Kentucky’s seasonally adjusted preliminary unemployment rate rose to 8.4 percent in October from a revised 8.3 percent in September 2013, according to the Office of Employment and Training (OET), an agency of the Kentucky Education and Workforce Development Cabinet.
The preliminary October 2013 jobless rate was .3 percentage points above the 8.1 percent rate recorded for the state in October 2012.
The U.S. seasonally adjusted jobless rate went up to 7.3 percent in October 2013 from 7.2 percent in September 2013, according to the U.S. Department of Labor.
Labor force statistics, including the unemployment rate, are based on estimates from the Current Population Survey of households. It is designed to measure trends rather than to count the actual number of people working. It includes jobs in agriculture and those classified as self-employed.
In October 2013, Kentucky’s civilian labor force was 2,063,809, a decrease of 9,869 individuals compared to the previous month. Employment dropped by 9,652, while the number of unemployed people decreased by 217.
“Kentucky’s labor market has struggled since late spring. The unemployment rate improved considerably at the beginning of the year dropping down to 7.9 percent. But for the last five months it has barely budged from the 8.4 percent mark,” said economist Manoj Shanker of the OET.
“The sharp drop in the labor force is from several factors. Most notably the ageing population as boomers retire, and also from the federal government shutdown which temporarily caused federal employees and contractors to be furloughed,” he added.
In a separate federal survey of business establishments that excludes jobs in agriculture and people who are self-employed, Kentucky’s seasonally adjusted nonfarm employment declined by 12,600 jobs to 1,832,600 in October 2013 from the previous month. On an over-the-year basis, the state’s nonfarm employment has added 1,300 jobs.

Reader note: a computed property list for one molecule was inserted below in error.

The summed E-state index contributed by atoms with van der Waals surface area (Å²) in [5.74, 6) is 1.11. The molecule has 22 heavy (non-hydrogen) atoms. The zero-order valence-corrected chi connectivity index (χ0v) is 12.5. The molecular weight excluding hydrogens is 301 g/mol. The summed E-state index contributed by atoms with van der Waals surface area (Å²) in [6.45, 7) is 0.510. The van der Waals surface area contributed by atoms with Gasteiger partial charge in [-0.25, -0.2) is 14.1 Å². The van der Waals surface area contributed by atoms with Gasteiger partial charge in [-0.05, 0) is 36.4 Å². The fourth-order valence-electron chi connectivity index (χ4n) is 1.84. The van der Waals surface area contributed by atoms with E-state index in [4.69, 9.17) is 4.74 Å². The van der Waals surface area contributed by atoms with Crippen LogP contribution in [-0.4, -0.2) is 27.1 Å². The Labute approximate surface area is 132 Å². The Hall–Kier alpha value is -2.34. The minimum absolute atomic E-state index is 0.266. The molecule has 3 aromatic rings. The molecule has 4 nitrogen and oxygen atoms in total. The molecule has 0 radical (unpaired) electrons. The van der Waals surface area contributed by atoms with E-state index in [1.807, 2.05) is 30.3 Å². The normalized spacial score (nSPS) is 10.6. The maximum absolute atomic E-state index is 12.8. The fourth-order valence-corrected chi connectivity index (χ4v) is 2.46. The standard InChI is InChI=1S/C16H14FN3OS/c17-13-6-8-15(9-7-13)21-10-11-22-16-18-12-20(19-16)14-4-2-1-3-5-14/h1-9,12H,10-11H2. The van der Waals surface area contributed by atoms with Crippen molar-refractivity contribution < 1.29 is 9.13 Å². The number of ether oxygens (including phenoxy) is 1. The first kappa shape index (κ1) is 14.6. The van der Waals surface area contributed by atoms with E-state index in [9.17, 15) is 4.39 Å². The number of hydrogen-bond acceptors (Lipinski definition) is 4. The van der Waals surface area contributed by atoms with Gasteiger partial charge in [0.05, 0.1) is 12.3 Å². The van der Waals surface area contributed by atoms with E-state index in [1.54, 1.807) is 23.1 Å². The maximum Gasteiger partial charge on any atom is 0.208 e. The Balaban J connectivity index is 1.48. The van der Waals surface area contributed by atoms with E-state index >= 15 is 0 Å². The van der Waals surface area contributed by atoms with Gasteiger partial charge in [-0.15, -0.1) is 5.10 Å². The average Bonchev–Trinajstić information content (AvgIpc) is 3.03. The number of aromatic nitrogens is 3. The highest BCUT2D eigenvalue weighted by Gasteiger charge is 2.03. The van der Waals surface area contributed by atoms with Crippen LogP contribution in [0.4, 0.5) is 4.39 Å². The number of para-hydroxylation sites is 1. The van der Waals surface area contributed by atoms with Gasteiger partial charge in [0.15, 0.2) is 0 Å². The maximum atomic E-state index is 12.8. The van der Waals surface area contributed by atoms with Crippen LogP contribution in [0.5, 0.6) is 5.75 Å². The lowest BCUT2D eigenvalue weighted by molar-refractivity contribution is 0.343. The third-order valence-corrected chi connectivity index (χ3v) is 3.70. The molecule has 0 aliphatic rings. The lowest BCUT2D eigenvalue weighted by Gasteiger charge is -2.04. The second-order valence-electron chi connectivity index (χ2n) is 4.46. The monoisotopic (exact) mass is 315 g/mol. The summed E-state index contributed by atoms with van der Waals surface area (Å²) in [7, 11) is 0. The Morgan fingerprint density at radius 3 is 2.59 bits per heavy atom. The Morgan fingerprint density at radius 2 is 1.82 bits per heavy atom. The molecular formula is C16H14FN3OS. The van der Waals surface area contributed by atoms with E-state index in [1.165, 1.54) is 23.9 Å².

Nonfarm data is provided by the Bureau of Labor Statistics’ Current Employment Statistics program. According to this survey, four of Kentucky’s 11 major nonfarm North American Industry Classification System (NAICS) job sectors registered gains in employment, while six declined and one stayed the same this month.
Kentucky’s professional and business services sector added 500 jobs in October 2013. This category includes establishments engaged in services that support the day-to-day activities of other organizations, including temporary employment services. Since last October, jobs in the sector have increased by 5,100.
The construction sector increased by 500 positions in October 2013 from a month ago. Since October 2012, employment in construction has dropped by 1,800 jobs.
“There has been a sharp uptick in construction during the second half of the year. The gains are primarily from demand for specialty trade contractors, and, to some extent, heavy construction projects,” said Shanker.
The number of jobs in the other services sector, which includes repairs and maintenance, personal care services, and religious organizations, rose by 200 positions in October 2013. Compared to a year ago, there has been a loss of 2,600 jobs.